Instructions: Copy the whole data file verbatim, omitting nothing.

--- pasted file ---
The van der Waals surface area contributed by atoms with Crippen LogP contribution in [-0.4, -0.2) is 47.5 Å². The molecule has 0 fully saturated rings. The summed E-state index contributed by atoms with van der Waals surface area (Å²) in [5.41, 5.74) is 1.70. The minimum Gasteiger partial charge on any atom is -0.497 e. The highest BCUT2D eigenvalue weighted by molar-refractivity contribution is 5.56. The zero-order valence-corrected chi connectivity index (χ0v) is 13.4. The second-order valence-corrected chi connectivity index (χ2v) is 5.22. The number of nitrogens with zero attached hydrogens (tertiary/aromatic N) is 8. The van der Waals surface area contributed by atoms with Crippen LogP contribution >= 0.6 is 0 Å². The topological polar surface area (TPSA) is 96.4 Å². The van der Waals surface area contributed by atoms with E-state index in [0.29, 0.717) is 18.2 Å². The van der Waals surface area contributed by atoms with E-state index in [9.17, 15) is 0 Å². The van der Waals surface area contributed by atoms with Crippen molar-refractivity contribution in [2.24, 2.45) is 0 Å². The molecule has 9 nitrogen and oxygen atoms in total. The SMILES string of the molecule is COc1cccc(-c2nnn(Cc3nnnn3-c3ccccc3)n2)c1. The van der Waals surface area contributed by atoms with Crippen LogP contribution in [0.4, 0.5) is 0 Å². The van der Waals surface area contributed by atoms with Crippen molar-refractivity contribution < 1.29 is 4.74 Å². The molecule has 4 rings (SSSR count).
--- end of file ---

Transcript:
The van der Waals surface area contributed by atoms with Crippen LogP contribution in [-0.4, -0.2) is 47.5 Å². The molecule has 0 fully saturated rings. The summed E-state index contributed by atoms with van der Waals surface area (Å²) in [5.41, 5.74) is 1.70. The minimum Gasteiger partial charge on any atom is -0.497 e. The highest BCUT2D eigenvalue weighted by molar-refractivity contribution is 5.56. The zero-order valence-corrected chi connectivity index (χ0v) is 13.4. The second-order valence-corrected chi connectivity index (χ2v) is 5.22. The number of nitrogens with zero attached hydrogens (tertiary/aromatic N) is 8. The van der Waals surface area contributed by atoms with Crippen LogP contribution >= 0.6 is 0 Å². The topological polar surface area (TPSA) is 96.4 Å². The van der Waals surface area contributed by atoms with E-state index in [0.29, 0.717) is 18.2 Å². The van der Waals surface area contributed by atoms with E-state index in [9.17, 15) is 0 Å². The van der Waals surface area contributed by atoms with Crippen molar-refractivity contribution in [2.24, 2.45) is 0 Å². The molecule has 9 nitrogen and oxygen atoms in total. The SMILES string of the molecule is COc1cccc(-c2nnn(Cc3nnnn3-c3ccccc3)n2)c1. The van der Waals surface area contributed by atoms with Crippen LogP contribution in [0.4, 0.5) is 0 Å². The van der Waals surface area contributed by atoms with Crippen molar-refractivity contribution < 1.29 is 4.74 Å². The molecule has 4 rings (SSSR count).